I'm quite surprised that we're having this conversation again because I felt like we made our position very clear then. It's one issue we can't compromise.

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domenic commented Apr 2, 2018

Since @rniwa is not able to help us for the next few months, I am wondering if it's worth moving forward with a child-only version, that can then in the future be extended to support more descendants when @rniwa has time to help us figure out the model?

I understand it's a must for @rniwa to solve arbitrary descendants. But children are a subset of descendants, so if we can come up with a subset proposal that can be extended in the future, we may be able to make progress instead of stalling for months.

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annevk commented Apr 3, 2018

That seems somewhat unrealistic given that @hayatoito is unclear on how a descendants-solution would work.

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domenic commented Apr 3, 2018

Right, but apparently @rniwa is clear apparently, so once he is able to find the time, he can extend the child-only solution to work with descendants.

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annevk commented Apr 3, 2018

What makes you think they're compatible though?

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domenic commented Apr 3, 2018

Well, a child is a special case of a descendant.

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trusktr commented Sep 15, 2018

Could a concept more similar to "portals" (which various frameworks today have, f.e. React portals and Vue portals) possibly be better, as alternative to the proposed deep slotting?

It would be great for whatever solution to be super obvious (explicit) about when your element is rendered to another place besides the immediate parent, and not unexpected.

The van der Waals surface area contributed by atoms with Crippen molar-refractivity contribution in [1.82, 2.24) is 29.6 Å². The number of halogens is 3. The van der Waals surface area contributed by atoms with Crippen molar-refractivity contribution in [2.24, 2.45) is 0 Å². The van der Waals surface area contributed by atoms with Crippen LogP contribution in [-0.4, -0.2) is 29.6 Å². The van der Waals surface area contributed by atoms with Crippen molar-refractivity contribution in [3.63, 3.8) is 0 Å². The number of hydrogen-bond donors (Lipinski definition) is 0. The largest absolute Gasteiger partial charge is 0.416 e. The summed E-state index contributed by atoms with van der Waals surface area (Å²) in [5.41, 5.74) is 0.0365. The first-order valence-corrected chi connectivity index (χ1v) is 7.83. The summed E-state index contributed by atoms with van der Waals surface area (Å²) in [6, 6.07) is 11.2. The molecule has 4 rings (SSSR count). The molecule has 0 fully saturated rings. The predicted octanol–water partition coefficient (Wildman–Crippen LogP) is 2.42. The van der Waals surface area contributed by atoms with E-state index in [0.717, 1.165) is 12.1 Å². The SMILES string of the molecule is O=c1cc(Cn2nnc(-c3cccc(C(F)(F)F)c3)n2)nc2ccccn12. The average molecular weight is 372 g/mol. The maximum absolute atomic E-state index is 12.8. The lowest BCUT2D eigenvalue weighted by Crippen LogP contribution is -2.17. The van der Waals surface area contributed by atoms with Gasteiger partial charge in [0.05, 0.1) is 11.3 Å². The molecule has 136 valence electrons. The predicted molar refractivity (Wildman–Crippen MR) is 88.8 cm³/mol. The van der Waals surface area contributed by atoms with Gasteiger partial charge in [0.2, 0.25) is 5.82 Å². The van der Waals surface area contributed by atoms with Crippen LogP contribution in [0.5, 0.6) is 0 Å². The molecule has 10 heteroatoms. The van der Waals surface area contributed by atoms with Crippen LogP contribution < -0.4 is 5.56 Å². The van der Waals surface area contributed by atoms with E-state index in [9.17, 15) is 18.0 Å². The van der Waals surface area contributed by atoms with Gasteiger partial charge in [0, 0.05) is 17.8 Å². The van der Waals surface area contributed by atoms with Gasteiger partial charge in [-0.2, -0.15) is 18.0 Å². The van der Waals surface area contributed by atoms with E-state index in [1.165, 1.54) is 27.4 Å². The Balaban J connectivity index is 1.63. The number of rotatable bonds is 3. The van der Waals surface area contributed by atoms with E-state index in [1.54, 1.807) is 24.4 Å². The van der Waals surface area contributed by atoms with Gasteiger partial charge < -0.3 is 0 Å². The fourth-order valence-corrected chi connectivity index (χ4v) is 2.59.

For this to be true, it may be the mechanism has to be only imperative and reference based. It would be great if only a Custom Element could explicitly do teleporting to some portal by reference, perhaps using a private API (see w3c/webcomponents#758 about giving APIs to CE authors).

Basic idea:

<body>
 <div>
  <portal></portal>
 </div>
 <div>
  <my-el></my-el>
 </div>
</body>
// Inside MyEl class
const portal = document.querySelector('portal')

private(this).teleport(portal) // my-el renders relative to where portal is located

(Private class fields are coming soon.)

This idea is not tied to ShadowDOM. But for it to work in ShadowDOM, a component author would place it in a root then expose the portal reference to the outside.

A (grand)child element of the component could traverse up the tree to find the component from which to get the reference from (f.e. in connectedCallback).

Outside code cannot get a reference to the my-el and make it teleport, unless the element makes the teleport mechanism public. This allows for creating the guarantee that the element will explicitly know where it teleports to without surprises. However the CE author can decide to forgo this guarantee by exposing the teleport mechanism to the outside.

The connection is made purely imperatively (the .teleport feature), no declarative option.

@joelrich This would work for your case in w3c/webcomponents#574 I think.

(I know this is not a proposal, I'm just throwing in an idea to get cogs turning)